I – Joe.

    Bil B

    Radfords point 7 is on the money….I dont think Radford is unconcerned about US debt levels. I think Radford is very concerned about it, but not to the extent he wants to further enrich the rich in the united states at the expense of budget cuts to the services for the poor. I thought he made that pretty clear and its a good point.

  32. So reasonable and rational criticisms of Quiggin’s central thesis and empirical examples is “no argument”, Freelander? Wait, that’s just more ad hom from you. Please try again.

  33. @Freelander
    Agree Freelander. I – pencil nailed it to the wall. The prof was being pretty polite but the same idea is in both arguments. Those that want to diminish government and government intervention are doing untold damage to all whilst cleaning their teeth with clean regulated water and convincing themselves and trying to convince the rest of us they did it all on their own and they dont need government intervention, because they had the get up and go to get a job and look after themselves.

    Yeah right. Nice from the comfort of your clean regulation protected world to say you now never needed government protection because you had the “guts and smarts to make it on your own without government protection and government regulation”” (some of which was pretty hard to get passed in history)” in a government protected world.

    Dare I say it? Complete idiots.

  34. @Jarrah

    There wasn’t any ad hom in my response. I simply noted the lack of insight.
    Anyway, a sound argument is incomplete without an element of ad homonym.

  35. By the way… now that Obama has gotten the Hawaiian State Government to make an exception and release the long version of his birth certificate, isn’t it about time that Donald Trump had that thing on his head authenticated?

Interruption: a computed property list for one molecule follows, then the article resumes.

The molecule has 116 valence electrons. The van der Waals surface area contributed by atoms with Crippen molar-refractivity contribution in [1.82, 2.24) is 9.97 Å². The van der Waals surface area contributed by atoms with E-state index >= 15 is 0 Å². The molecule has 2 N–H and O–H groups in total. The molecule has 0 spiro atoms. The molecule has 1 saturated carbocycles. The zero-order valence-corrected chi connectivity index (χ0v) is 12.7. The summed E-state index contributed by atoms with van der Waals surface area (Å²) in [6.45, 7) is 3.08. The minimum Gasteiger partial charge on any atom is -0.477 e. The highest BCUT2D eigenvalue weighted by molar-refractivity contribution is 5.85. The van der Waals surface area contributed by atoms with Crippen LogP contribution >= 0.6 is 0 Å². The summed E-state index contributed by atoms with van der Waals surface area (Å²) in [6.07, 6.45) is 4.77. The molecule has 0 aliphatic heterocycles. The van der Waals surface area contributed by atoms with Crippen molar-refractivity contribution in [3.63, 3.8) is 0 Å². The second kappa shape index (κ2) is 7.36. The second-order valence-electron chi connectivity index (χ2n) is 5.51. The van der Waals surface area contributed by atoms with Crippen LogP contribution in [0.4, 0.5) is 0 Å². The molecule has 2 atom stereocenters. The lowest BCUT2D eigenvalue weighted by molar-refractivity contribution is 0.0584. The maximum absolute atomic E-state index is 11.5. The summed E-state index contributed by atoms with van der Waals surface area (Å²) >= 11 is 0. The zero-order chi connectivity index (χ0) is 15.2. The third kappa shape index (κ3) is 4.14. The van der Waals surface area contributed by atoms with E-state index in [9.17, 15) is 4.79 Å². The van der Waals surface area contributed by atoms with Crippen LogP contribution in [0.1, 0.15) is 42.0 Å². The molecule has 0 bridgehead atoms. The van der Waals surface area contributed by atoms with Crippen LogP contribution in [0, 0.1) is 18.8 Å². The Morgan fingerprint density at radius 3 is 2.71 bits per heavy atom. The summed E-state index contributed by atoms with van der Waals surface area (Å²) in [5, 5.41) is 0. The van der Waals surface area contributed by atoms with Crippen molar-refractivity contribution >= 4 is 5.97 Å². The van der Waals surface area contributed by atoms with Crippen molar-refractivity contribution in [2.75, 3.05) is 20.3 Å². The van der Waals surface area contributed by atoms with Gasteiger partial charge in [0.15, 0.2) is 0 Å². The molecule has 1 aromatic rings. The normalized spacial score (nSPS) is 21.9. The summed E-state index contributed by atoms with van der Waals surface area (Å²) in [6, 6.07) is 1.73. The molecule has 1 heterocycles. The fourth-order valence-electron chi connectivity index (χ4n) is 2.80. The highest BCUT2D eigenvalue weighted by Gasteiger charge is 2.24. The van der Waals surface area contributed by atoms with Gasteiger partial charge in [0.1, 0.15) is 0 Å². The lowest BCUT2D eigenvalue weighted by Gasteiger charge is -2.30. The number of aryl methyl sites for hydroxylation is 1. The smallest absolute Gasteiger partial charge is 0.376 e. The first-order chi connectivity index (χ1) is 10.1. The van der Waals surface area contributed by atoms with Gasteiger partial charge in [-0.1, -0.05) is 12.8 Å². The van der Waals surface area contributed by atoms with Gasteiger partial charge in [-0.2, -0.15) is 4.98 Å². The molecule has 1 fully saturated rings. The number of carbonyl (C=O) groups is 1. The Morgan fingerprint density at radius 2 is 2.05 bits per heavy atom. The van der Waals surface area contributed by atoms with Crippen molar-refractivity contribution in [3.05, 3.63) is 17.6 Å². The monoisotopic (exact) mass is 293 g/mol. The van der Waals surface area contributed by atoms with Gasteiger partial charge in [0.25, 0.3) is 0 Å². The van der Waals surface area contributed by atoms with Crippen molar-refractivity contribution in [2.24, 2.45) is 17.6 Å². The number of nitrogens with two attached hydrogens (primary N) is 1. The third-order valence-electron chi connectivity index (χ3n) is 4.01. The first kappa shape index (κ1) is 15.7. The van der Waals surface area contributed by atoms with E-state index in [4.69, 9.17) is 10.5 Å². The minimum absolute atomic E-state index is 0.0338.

36. “There wasn’t any ad hom in my response.”

    Your response lacked anything but ad hominem. It did not engage with the arguments, but merely “played the man, not the ball”. That’s the definition of ad hom.

  37. @Jarrah
    ad hom is a tired old right “staller” of discussion by right Jarrah…time to ditch it and play the argument yourself…

    ad humanym needed?

  38. @Jarrah

    Played the man? Noting the article lacked insight? Doh? I didn’t say anything about the man. Mind you, accusing someone of ad hom is playing the man.

  39. @Freelander
    If the only true escape is death, that thing on Trumps head never got away in time. You have to admit Freelander – no one owns life, but anyone who can afford a long deceased racoon hairpiece owns death.

  40. “ad hom is a tired old right “staller” of discussion by right Jarrah”

    Ironically, more ad hom.

    “Mind you, accusing someone of ad hom is playing the man.”

    Not true. To believe that, you must be ignorant, or a bit dim. (By the way, that’s an insult, not ad hom.) ‘Noting’ a supposed lack of insight is not what you did. You responded to an argument by comparing the site to an amoeba. That’s not grappling with the issue. That’s saying the argument is wrong/trivial/whatever because of who is making the argument. That is a textbook definition of ad hominem.